mercredi, août 09, 2006


Apex Hides the Hurt
Colson Whitehead

Good. Very good. Reminds me of Giovanni's Room Baldwin in the naturalistic manner with which he reveals the race of the characters. The narration aptly mirrors the world view and social location of the protagonist. It can be confusing and that is not a critique. It's short, dense and the writing is lovely. It ends poorly (very Spike Lee ish). He tries to pull everything together, to communicate the book's thesis, which was most certainly not necessary.

Gloria Naylor
I am not done yet. It is a short easy read but very uncomfortable. It's a novel about surveillance and/or paranoia but the back cover blurbs refer to it as non-fiction. It is based on a true story: the author's 1996. I'm having trouble picking it back up. It's obviously struck a chord that, as of yet, I'm unable to hum.

Dizzy: The Life and Times of John Birks Gillespie
Donald I. Maggin

He begins Dizzy's bio with a detailed history of the white people who owned and miscgenated with Dizzy's patrilineal ancestors. It was a poor choice. It centers whiteness. It is otherwise detailed, some times excessively, but there is the titular reference to both the life and times and he certainly fleshes out the times. A lot of musicological language and analysis, which the author takes great pains and pages to explain. I feel like I learned a great deal.

Soul on Soul: The Life and Music of Mary Lou Williams
Tammy L. Kernodle

She could sometimes be a little presumptive with regards to the states of mind of Williams and her family especially the women. There was a lot of choppy historiography on black womanhood that I didn't think was necessary. It's a biography. It suffices to talk about Mary Lou Williams experience (which the author does) without the other extranneous commentary. I feel I learned a great deal about Williams. I read Maggin's bio first and he consistently recounts Gillespie's close relationship with Williams while Kernodle asserts the same she doesn't show it. I wonder what else could be missing. I will be reading Dahl's take soon. (And yes that's Mary Lou Williams bookending my banner.)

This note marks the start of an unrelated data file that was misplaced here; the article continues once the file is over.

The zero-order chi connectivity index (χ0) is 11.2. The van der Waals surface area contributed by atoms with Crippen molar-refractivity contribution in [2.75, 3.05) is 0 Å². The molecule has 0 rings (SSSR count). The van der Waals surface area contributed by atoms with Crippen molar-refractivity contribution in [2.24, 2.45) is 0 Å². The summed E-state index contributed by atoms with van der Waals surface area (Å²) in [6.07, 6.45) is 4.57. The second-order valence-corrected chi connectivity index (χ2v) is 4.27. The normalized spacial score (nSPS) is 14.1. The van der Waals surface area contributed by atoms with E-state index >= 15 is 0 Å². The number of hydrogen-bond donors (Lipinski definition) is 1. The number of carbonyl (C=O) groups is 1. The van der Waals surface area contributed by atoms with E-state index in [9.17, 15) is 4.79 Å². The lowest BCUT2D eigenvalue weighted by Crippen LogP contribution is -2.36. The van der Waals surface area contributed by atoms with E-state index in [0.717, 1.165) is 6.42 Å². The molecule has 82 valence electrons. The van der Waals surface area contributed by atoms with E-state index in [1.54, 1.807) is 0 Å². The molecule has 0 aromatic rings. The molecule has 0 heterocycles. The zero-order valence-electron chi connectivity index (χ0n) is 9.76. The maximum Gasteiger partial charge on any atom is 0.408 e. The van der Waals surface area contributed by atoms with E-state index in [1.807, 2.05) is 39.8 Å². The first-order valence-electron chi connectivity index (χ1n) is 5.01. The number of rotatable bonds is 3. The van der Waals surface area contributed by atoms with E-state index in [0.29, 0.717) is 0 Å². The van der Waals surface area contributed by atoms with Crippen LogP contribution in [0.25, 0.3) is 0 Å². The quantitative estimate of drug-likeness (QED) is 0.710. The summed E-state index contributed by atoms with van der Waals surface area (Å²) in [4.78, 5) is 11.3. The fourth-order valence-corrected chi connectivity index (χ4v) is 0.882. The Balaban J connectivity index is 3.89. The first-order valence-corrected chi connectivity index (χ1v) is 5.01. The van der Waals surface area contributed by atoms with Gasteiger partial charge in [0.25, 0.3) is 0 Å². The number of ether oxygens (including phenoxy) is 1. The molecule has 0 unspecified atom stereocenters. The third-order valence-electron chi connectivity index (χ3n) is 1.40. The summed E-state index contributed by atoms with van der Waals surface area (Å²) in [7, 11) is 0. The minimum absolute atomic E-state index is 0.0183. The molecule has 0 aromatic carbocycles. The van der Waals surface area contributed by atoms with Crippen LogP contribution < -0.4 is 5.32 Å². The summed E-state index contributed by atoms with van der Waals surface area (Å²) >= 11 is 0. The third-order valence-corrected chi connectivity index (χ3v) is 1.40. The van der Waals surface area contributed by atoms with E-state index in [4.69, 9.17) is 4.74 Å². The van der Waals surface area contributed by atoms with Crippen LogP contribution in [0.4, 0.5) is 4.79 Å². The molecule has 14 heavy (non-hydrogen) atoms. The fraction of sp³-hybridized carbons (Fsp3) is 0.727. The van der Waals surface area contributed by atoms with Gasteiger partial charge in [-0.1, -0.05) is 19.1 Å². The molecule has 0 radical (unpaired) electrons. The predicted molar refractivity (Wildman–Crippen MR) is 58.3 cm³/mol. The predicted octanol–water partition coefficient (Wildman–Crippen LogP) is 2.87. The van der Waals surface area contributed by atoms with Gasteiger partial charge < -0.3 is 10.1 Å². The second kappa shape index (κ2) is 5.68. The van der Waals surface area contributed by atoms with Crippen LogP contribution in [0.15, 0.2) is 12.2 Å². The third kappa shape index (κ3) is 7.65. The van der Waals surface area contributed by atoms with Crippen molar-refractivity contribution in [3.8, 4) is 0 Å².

Footprints: The Life and Music of Wayne Shorter
Michelle Mercer

The reviews on Amazon aren't good but it's a good read. Mercer writes well. It doesn't particularly seek to be objective. Shorter cooperated and wrote the preface (Herbie Hancock handled the forward.) It's an interesting text on which to reflect on this extended conversation of black quirkiness (i see u moya) and/or black nerds. I recoiled at some of her commentary but generally found it to be a good read. (On a related note: Gretchen Parlato's Juju/Footprints is celestial.)

The Pursuit of Happyness
Chris Gardner w/ Quincy Troupe

Troupe is really good at this. So is David Ritz. A distinctive and credible voice (whether it's the subject's or not) comes though. And Gardner's story is incredible. I found myself more interested in his tales of single fatherhood than the rags to riches storyline. Although I respect the guy for raising his kids I stumbled when I read he kept his toddler son out all night at a blues club or took him to see Purple Rain. Umm, not appropiate.